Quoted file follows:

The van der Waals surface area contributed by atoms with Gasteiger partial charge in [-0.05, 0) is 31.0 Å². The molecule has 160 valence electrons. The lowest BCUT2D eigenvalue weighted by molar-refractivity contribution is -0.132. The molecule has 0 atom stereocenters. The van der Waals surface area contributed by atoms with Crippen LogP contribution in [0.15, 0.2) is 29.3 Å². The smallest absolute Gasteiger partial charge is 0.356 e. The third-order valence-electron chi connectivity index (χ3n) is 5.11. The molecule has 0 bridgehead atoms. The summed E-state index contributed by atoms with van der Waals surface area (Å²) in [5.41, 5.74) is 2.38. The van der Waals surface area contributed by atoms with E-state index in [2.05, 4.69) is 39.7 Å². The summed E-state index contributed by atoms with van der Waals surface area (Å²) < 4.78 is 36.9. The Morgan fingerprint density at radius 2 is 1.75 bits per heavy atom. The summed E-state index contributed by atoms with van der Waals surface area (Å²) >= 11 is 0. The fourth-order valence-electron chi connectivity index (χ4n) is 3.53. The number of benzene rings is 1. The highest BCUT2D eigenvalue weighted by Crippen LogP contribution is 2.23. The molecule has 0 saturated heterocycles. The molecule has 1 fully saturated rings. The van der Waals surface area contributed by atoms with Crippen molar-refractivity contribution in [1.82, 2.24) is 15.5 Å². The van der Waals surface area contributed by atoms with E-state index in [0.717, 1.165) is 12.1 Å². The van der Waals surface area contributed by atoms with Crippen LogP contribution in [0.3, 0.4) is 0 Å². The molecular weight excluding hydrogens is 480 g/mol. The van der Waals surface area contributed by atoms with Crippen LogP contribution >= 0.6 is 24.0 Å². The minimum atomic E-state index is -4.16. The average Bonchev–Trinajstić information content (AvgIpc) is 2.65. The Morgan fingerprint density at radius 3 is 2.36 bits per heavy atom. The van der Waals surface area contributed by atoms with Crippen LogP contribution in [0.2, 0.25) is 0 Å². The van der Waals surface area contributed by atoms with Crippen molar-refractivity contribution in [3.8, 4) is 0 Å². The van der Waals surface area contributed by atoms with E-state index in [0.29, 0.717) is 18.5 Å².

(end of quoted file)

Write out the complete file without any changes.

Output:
The van der Waals surface area contributed by atoms with Gasteiger partial charge in [-0.05, 0) is 31.0 Å². The molecule has 160 valence electrons. The lowest BCUT2D eigenvalue weighted by molar-refractivity contribution is -0.132. The molecule has 0 atom stereocenters. The van der Waals surface area contributed by atoms with Crippen LogP contribution in [0.15, 0.2) is 29.3 Å². The smallest absolute Gasteiger partial charge is 0.356 e. The third-order valence-electron chi connectivity index (χ3n) is 5.11. The molecule has 0 bridgehead atoms. The summed E-state index contributed by atoms with van der Waals surface area (Å²) in [5.41, 5.74) is 2.38. The van der Waals surface area contributed by atoms with E-state index in [2.05, 4.69) is 39.7 Å². The summed E-state index contributed by atoms with van der Waals surface area (Å²) < 4.78 is 36.9. The Morgan fingerprint density at radius 2 is 1.75 bits per heavy atom. The summed E-state index contributed by atoms with van der Waals surface area (Å²) >= 11 is 0. The fourth-order valence-electron chi connectivity index (χ4n) is 3.53. The number of benzene rings is 1. The highest BCUT2D eigenvalue weighted by Crippen LogP contribution is 2.23. The molecule has 0 saturated heterocycles. The molecule has 1 fully saturated rings. The van der Waals surface area contributed by atoms with Crippen molar-refractivity contribution in [1.82, 2.24) is 15.5 Å². The van der Waals surface area contributed by atoms with E-state index in [0.717, 1.165) is 12.1 Å². The van der Waals surface area contributed by atoms with Crippen LogP contribution in [0.3, 0.4) is 0 Å². The molecular weight excluding hydrogens is 480 g/mol. The van der Waals surface area contributed by atoms with Crippen LogP contribution >= 0.6 is 24.0 Å². The minimum atomic E-state index is -4.16. The average Bonchev–Trinajstić information content (AvgIpc) is 2.65. The Morgan fingerprint density at radius 3 is 2.36 bits per heavy atom. The van der Waals surface area contributed by atoms with Crippen LogP contribution in [0.2, 0.25) is 0 Å². The van der Waals surface area contributed by atoms with Crippen molar-refractivity contribution in [3.8, 4) is 0 Å². The van der Waals surface area contributed by atoms with E-state index in [0.29, 0.717) is 18.5 Å².